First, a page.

3151 N Federal Hwy 943-4200
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1 Linton Blvd 272-1022
3838 Jog Rd 968-1014
515 South Dixie 832-4181
532 N Lake Blvd 848-2544
Bridge Rd & Old Dixie Hwy 746-9215
2604 South 4th St 464-8020
75521st Street 567-1174
967 Voiusia Ave 255-7487
2065 E TamiamiTr 774 4443
15135 McGregor Blvd 482-8880

Page 12 The Jewiah Floridian of Palm Beach County / Friday, May 25,1984
Women's Division B&P Meeting
Senior News
Transportation is available
in a designated area for
persons 60 years of age or
over who do not use public
transportation. People are
taken to treatment centers,
Doctors' offices, to hospitals,
nursing homes to visit
spouses, to social service
agencies and nutrition
centers. There is no fee for
this service but participants
are encouraged to contribute
their fair share. There is a
great demand for this service,
so make reservations, in
advance. For information
and-or reservations, call 689-
7703 Monday through
Many elements combine to
make the Hot Kosher Lunch
Program at the Jewish
Community Center a success.
Foremost among them is the
opportunity to form new and
lasting friendships.
Each weekday, seniors
gather for intimate talk,
educational discussions, game
playing, leisure and song.
These activities are followed
by a hot, kosher, nutritious
lunch, served with warmth
and hospitality by dedicated
Come and join the
program. For information
and reservations (which must
be made in advance) call
Carol or Lillian at 689-7703.
Marion at 495-0806 (Delray
Persons who are
homebound and need kosher
hot meals delivered may also
call for information at 689-
7703 or 495-0806.
All paths lead to educa-
tional and recreational classes
at the Jewish Community
Mondays: Coping With
Stress, Joan Fox, Instructor,
1:30 p.m. A relaxed group
discusses and learns how to
handle daily situations that
cause anxiety.
Tuesdays: Exercise in the
Chairs, Bea Bunze,
Instructor, 11 a.m.
Fridays: Advanced
Writer's Workshop, Ruth
Graham, Instructor, 1:30
The CSSC offers a variety
of classes, lectures, discussion
groups and social activities,
made possible by many
community agencies and
professionals as well as
numerous volunteers. There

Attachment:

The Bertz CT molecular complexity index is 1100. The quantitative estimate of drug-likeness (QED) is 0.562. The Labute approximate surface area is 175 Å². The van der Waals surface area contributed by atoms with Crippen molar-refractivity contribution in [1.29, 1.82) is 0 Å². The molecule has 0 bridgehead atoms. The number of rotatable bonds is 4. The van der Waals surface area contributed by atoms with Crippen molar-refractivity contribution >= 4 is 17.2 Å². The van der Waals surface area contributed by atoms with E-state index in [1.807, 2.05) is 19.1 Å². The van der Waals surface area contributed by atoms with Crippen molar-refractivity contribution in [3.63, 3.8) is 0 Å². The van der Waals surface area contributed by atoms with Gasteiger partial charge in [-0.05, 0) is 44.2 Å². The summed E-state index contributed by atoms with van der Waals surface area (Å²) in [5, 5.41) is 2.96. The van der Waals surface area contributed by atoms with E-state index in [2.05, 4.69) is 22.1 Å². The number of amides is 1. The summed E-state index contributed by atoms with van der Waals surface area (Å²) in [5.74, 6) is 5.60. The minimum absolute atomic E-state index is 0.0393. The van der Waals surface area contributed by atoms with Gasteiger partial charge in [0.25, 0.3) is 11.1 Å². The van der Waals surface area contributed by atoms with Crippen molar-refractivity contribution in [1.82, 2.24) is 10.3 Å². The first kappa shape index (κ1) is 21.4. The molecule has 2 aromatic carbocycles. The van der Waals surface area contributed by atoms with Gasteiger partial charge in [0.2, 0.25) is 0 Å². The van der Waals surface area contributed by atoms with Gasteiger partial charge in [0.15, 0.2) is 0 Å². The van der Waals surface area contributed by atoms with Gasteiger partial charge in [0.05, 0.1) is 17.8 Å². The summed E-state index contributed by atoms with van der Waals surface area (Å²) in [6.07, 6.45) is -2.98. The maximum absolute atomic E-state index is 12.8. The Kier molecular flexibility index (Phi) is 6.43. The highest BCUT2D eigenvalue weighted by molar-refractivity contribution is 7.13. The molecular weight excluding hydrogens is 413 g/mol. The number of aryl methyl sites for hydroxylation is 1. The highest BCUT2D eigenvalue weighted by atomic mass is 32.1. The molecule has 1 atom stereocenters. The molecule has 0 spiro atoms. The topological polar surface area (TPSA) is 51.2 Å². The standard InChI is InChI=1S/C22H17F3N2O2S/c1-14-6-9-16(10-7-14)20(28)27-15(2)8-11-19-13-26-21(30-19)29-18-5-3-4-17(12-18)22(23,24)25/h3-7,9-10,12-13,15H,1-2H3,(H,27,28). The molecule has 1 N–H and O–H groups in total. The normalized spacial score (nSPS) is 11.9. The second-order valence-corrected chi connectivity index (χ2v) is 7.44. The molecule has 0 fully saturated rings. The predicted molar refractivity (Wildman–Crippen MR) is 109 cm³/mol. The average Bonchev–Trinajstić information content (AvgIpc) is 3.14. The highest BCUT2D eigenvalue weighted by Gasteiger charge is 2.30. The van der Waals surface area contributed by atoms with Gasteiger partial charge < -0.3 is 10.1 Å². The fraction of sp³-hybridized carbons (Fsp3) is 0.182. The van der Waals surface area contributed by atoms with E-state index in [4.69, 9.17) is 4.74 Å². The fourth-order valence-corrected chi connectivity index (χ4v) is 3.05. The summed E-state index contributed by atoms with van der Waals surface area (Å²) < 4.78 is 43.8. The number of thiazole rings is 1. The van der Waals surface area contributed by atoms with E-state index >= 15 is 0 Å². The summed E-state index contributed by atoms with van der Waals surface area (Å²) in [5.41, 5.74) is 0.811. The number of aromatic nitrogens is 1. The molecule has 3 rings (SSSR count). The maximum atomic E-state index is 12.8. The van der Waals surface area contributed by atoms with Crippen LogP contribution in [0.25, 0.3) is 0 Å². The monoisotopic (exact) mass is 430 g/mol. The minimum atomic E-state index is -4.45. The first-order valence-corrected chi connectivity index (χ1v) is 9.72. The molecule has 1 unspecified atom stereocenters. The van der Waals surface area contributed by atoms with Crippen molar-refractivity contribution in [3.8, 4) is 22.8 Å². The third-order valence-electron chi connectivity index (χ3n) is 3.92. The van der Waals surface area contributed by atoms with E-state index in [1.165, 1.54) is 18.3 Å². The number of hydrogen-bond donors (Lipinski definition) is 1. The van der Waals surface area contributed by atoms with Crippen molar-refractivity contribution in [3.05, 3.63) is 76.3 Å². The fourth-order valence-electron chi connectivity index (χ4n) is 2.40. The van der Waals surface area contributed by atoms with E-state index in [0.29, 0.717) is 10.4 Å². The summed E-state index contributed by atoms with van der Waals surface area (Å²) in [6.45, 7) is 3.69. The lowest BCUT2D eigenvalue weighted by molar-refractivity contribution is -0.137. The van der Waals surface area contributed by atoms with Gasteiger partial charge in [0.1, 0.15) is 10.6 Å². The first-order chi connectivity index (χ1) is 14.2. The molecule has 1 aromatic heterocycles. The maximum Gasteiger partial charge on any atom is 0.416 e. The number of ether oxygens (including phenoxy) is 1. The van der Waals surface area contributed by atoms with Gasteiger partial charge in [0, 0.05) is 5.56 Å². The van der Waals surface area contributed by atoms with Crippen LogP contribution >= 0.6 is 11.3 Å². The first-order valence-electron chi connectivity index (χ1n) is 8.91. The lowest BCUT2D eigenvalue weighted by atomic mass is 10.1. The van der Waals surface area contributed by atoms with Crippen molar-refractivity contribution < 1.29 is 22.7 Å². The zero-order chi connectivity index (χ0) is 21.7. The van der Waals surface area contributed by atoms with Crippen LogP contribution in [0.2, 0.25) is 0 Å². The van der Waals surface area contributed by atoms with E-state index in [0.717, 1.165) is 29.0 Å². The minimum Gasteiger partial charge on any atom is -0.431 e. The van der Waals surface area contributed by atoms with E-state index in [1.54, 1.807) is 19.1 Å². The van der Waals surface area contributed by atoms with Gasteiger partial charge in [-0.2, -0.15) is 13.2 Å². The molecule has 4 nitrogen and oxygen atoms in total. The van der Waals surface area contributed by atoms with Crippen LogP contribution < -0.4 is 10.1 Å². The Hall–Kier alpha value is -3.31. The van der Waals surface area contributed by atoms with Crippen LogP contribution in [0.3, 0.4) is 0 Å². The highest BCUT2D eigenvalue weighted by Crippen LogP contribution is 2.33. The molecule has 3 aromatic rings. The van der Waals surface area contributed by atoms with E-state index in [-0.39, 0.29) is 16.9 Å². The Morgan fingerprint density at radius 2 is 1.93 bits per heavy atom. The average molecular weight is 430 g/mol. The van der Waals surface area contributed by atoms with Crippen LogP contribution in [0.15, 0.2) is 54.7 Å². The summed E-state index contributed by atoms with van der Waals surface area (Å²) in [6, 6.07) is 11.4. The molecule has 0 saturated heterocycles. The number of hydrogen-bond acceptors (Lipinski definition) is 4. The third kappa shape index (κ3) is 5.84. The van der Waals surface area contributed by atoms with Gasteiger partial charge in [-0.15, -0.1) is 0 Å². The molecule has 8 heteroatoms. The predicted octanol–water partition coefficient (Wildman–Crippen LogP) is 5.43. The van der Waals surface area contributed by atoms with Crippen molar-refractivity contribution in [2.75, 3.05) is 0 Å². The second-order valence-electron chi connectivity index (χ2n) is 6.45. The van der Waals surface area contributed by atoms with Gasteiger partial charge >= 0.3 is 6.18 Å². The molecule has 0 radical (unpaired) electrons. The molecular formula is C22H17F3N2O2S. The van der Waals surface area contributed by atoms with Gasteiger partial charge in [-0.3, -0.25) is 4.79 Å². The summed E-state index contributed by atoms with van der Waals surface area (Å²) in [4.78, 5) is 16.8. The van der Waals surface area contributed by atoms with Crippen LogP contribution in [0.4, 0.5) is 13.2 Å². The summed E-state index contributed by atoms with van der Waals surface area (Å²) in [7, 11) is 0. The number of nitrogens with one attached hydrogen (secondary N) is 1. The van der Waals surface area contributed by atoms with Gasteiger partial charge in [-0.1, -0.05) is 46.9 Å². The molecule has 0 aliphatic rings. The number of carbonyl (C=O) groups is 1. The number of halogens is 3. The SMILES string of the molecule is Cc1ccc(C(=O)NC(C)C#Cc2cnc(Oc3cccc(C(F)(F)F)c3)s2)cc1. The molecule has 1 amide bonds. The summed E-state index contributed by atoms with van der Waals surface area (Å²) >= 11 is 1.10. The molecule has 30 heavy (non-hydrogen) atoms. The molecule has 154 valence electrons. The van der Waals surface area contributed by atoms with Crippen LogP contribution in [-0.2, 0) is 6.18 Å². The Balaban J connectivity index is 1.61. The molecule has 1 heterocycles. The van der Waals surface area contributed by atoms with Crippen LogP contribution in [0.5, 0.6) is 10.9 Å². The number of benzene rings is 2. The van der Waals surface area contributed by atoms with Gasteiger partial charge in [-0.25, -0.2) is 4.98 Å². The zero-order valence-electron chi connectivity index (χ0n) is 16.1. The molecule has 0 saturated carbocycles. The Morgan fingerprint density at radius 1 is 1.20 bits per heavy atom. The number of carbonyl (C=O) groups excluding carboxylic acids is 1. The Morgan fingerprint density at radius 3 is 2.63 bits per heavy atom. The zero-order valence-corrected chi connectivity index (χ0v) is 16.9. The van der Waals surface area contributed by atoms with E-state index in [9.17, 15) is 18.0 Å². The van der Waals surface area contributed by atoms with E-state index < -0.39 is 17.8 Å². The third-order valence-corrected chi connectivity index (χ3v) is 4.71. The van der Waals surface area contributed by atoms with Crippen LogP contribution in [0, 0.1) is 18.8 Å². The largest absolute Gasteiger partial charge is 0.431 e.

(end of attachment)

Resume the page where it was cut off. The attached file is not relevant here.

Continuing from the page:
are no fees for most of these
activities but participants are
encouraged to contribute
their fair share. Inter-
generational programs are
planned whenever possible.
What every
Floridian should
know about the
In a nutshell, it is simply
"owning" lor a lew days
or a whole summer, the
most vacation lor the
money you could pos-
sibly imagine
A great Summer Pack-
age that includes 3 fabu-
lous meals daily goll. ten-
nis, biking, riding, jogging,
health club, swimming
Summer run in a summer
climate. Cool mountain
breezes Nights serenaded
by top Show Business
Talent Dancing And lun
Special programs for tots
to teens And il relaxation
is what you want, you
couldn't pick a nicer
place or time
The Concord Summer

(per person per day. dbl occ.. based on weekly stay,
excluding holidays. F AP- 3 labulous meals daily)
CALL 1-800-431-3850
Let us tell you about our
fabulous fare for Floridians.
Kiamesna Lake. New York 12751 \j& j

Mondays: Arts and
Crafts, Group Leaders, Lee
Blumenthal, Evelyn Katz. 2
p.m. (Class is closed at this
Tuesdays: Round Table-
Timely Topic Discussions.
Group Leader, Sylvia
Skolnick. 1:15 p.m. (Th
group meets every Tuesday
except the second Tuesday ot
the month).
Thursdays: Speakers Club,
Morris Shuken, President,
9:30 a.m.
Manv groups and classes
will discontinue for the
summer. Call 689-7703 to
check if your class is meeting.
Fifty-Five and Alive
Driver Improvement Program
June 4 and 5, 10:30-1:30
Designed for the driving
needs and problems of the
retirees of Palm Beach
County. This course is given
through the American Asso-
ciation of Retired Persons,
instructor, Paul Oblas. Fee
$7.50. Completion of this
course may entitle one to
discount on insurance. For
more information and
registration, call Marcie at
689-7703 as soon as possible
this class fills quickly!!
(Bring a sandwich if you
Health Insurance
Edie Reiter, Third
Thursday of each month at 2
p.m. Having trouble filling
out those health insurance
forms or are you confused or
have questions? Let Edie
"If 1 *t
H7T3 fc. .A It i
The Business and Professional Women's Group \
Women's Division of the Jewish Federation of Falm Bt
County held their May meeting at the Garden Club in Pi
Beach. They heard Ann Lynn Lipton, Jewish educiU
director of the Jewish Federation of Palm Beach Com
speak on what it means to "choose Judaism." Ms. Liptoi
the instructor for the Introduction to Judaism course ti l